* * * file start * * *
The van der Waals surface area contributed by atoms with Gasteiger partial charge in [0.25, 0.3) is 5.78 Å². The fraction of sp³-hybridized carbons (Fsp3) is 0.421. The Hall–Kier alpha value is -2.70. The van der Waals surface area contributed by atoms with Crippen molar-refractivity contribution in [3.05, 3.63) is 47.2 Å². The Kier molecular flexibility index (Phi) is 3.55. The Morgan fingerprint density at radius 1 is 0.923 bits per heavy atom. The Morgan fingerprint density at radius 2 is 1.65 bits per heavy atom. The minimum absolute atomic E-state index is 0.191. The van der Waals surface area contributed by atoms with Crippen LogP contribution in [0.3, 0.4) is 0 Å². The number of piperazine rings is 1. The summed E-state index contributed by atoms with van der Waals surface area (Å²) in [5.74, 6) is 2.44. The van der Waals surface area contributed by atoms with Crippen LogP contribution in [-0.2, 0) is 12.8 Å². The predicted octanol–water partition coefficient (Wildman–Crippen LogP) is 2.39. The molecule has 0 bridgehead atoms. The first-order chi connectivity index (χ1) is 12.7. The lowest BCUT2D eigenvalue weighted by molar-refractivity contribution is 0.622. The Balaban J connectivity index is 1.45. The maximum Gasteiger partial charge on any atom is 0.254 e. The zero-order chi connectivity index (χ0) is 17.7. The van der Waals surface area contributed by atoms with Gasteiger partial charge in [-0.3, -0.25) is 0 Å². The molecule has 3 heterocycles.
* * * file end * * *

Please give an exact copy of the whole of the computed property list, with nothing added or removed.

The van der Waals surface area contributed by atoms with Gasteiger partial charge in [0.25, 0.3) is 5.78 Å². The fraction of sp³-hybridized carbons (Fsp3) is 0.421. The Hall–Kier alpha value is -2.70. The van der Waals surface area contributed by atoms with Crippen molar-refractivity contribution in [3.05, 3.63) is 47.2 Å². The Kier molecular flexibility index (Phi) is 3.55. The Morgan fingerprint density at radius 1 is 0.923 bits per heavy atom. The Morgan fingerprint density at radius 2 is 1.65 bits per heavy atom. The minimum absolute atomic E-state index is 0.191. The van der Waals surface area contributed by atoms with Crippen LogP contribution in [0.3, 0.4) is 0 Å². The number of piperazine rings is 1. The summed E-state index contributed by atoms with van der Waals surface area (Å²) in [5.74, 6) is 2.44. The van der Waals surface area contributed by atoms with Crippen LogP contribution in [-0.2, 0) is 12.8 Å². The predicted octanol–water partition coefficient (Wildman–Crippen LogP) is 2.39. The molecule has 0 bridgehead atoms. The first-order chi connectivity index (χ1) is 12.7. The lowest BCUT2D eigenvalue weighted by molar-refractivity contribution is 0.622. The Balaban J connectivity index is 1.45. The maximum Gasteiger partial charge on any atom is 0.254 e. The zero-order chi connectivity index (χ0) is 17.7. The van der Waals surface area contributed by atoms with Gasteiger partial charge in [-0.3, -0.25) is 0 Å². The molecule has 3 heterocycles.